The bar closed at 1 a.m. and Appellee spent the next two hours cleaning the bar and the reception hall and locking the doors, while the band packed their equipment. The band finally left around 3:30 a.m. and Appellee and her boyfriend went to the kitchen to get something to eat. They were sitting on the counter eating and when she finished, Appellee slid off the counter with one foot on a shelf and one foot on the floor. As she was sliding off, her feet came out from under her, she “felt a pop,” and it felt like she pulled every muscle in her body. Appellee never “hit the ground” but she felt a burning pain and her legs went numb. She noticed there was brisket fat on the counter and grease on the floor. In addition to the new tile floor that was slippery, Appellee figured she slipped on the fat and grease.

*2 The next morning, Appellee was in such horrible pain that her boyfriend called 911. An ambulance transported her to the hospital, where she was x-rayed and given shots for the muscle spasms and pain. The emergency room doctor referred her to a specialist. After numerous tests, the specialist sent her to another doctor. That doctor recommended that Appellee see the doctors at the Texas Back Institute. Appellee tried physical therapy for “a month or two” but eventually went to the doctors at the Back Institute. The doctor there informed Appellee that surgery was the only thing that would make her feel better. Appellee later had surgery in which screws, metal rods, pins, and a cadaver’s shin bone were inserted into her back.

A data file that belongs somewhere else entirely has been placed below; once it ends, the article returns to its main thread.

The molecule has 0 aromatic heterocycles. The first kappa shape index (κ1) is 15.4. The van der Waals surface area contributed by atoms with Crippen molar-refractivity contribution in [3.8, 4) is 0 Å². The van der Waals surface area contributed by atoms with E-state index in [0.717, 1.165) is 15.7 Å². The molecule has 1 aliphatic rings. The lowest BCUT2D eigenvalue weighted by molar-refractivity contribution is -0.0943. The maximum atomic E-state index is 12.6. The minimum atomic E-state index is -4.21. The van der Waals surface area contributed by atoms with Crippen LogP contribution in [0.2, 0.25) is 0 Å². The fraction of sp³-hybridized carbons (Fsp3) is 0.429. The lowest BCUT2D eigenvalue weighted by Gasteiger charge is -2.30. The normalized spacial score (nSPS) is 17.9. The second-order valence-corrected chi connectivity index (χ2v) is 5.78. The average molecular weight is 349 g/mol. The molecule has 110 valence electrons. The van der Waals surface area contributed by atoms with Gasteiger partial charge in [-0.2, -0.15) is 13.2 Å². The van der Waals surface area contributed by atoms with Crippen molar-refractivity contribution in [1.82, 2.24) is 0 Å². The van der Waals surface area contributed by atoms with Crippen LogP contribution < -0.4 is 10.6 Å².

Appellee filed suit against the Elks alleging negligence, since the Elks were non-subscribers under the workers’ compensation laws. At the close of evidence, the trial court directed a verdict on Appellee’s premises liability claim. The jury was given a general negligence charge and found the Elks 100 percent liable. Appellee was awarded $5,000 for physical pain and mental anguish in the past, $7,000 for physical impairment in the past, $18,000 for loss of earning capacity in the past, and $9,500 for reasonable expenses of necessary medical care in the past. The Elks’ Motion to Modify the Judgment or in the Alternative for a New Trial was denied.